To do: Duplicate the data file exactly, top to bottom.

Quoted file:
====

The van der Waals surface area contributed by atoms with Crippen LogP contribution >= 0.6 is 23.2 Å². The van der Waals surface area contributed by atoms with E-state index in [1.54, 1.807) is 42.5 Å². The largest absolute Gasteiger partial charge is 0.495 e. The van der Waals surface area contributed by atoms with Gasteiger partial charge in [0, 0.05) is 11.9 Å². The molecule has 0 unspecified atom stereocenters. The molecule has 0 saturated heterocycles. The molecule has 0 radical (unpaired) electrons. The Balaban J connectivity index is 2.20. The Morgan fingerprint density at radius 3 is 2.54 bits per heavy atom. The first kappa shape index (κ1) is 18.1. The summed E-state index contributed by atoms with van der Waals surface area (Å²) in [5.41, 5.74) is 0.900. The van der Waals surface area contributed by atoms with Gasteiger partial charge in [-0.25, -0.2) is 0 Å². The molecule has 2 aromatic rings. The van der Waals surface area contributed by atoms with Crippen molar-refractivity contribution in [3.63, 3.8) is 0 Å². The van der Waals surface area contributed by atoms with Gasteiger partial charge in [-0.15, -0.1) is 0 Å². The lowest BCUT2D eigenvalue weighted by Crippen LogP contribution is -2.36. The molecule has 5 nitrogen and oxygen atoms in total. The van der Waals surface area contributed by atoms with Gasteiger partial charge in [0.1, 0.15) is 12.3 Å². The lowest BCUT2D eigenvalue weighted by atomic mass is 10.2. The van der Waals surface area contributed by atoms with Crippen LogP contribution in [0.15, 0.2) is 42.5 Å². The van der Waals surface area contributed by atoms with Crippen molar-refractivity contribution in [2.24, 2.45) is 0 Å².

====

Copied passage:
The van der Waals surface area contributed by atoms with Crippen LogP contribution >= 0.6 is 23.2 Å². The van der Waals surface area contributed by atoms with E-state index in [1.54, 1.807) is 42.5 Å². The largest absolute Gasteiger partial charge is 0.495 e. The van der Waals surface area contributed by atoms with Gasteiger partial charge in [0, 0.05) is 11.9 Å². The molecule has 0 unspecified atom stereocenters. The molecule has 0 saturated heterocycles. The molecule has 0 radical (unpaired) electrons. The Balaban J connectivity index is 2.20. The Morgan fingerprint density at radius 3 is 2.54 bits per heavy atom. The first kappa shape index (κ1) is 18.1. The summed E-state index contributed by atoms with van der Waals surface area (Å²) in [5.41, 5.74) is 0.900. The van der Waals surface area contributed by atoms with Gasteiger partial charge in [-0.25, -0.2) is 0 Å². The molecule has 2 aromatic rings. The van der Waals surface area contributed by atoms with Crippen molar-refractivity contribution in [3.63, 3.8) is 0 Å². The van der Waals surface area contributed by atoms with Gasteiger partial charge in [-0.15, -0.1) is 0 Å². The lowest BCUT2D eigenvalue weighted by Crippen LogP contribution is -2.36. The molecule has 5 nitrogen and oxygen atoms in total. The van der Waals surface area contributed by atoms with Gasteiger partial charge in [0.1, 0.15) is 12.3 Å². The lowest BCUT2D eigenvalue weighted by atomic mass is 10.2. The van der Waals surface area contributed by atoms with Crippen LogP contribution in [0.15, 0.2) is 42.5 Å². The van der Waals surface area contributed by atoms with Crippen molar-refractivity contribution in [2.24, 2.45) is 0 Å².